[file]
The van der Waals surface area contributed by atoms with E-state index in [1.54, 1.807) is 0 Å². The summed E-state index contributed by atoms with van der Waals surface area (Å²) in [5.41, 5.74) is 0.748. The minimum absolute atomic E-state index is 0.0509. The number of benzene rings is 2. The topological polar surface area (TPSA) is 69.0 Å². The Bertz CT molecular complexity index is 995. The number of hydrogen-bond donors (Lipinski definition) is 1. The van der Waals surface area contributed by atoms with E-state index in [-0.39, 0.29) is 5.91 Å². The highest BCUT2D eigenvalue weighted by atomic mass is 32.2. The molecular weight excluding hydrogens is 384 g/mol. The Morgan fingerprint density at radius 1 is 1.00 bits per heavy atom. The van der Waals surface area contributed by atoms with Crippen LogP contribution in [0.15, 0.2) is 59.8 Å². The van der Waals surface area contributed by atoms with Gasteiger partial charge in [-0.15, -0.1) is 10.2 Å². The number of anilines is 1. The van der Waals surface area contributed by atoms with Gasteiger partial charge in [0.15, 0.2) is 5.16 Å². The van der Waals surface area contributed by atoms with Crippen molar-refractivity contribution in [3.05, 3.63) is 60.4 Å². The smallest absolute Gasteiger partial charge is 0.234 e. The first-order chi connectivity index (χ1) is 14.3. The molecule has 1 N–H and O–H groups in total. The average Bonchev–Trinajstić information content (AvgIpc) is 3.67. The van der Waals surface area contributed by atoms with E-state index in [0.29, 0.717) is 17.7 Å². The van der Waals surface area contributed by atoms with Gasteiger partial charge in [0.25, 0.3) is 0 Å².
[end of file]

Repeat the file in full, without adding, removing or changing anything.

The van der Waals surface area contributed by atoms with E-state index in [1.54, 1.807) is 0 Å². The summed E-state index contributed by atoms with van der Waals surface area (Å²) in [5.41, 5.74) is 0.748. The minimum absolute atomic E-state index is 0.0509. The number of benzene rings is 2. The topological polar surface area (TPSA) is 69.0 Å². The Bertz CT molecular complexity index is 995. The number of hydrogen-bond donors (Lipinski definition) is 1. The van der Waals surface area contributed by atoms with E-state index in [-0.39, 0.29) is 5.91 Å². The highest BCUT2D eigenvalue weighted by atomic mass is 32.2. The molecular weight excluding hydrogens is 384 g/mol. The Morgan fingerprint density at radius 1 is 1.00 bits per heavy atom. The van der Waals surface area contributed by atoms with Crippen LogP contribution in [0.15, 0.2) is 59.8 Å². The van der Waals surface area contributed by atoms with Gasteiger partial charge in [-0.15, -0.1) is 10.2 Å². The number of anilines is 1. The van der Waals surface area contributed by atoms with Gasteiger partial charge in [0.15, 0.2) is 5.16 Å². The van der Waals surface area contributed by atoms with Crippen molar-refractivity contribution in [3.05, 3.63) is 60.4 Å². The smallest absolute Gasteiger partial charge is 0.234 e. The first-order chi connectivity index (χ1) is 14.3. The molecule has 1 N–H and O–H groups in total. The average Bonchev–Trinajstić information content (AvgIpc) is 3.67. The van der Waals surface area contributed by atoms with E-state index in [0.29, 0.717) is 17.7 Å². The van der Waals surface area contributed by atoms with Gasteiger partial charge in [0.25, 0.3) is 0 Å².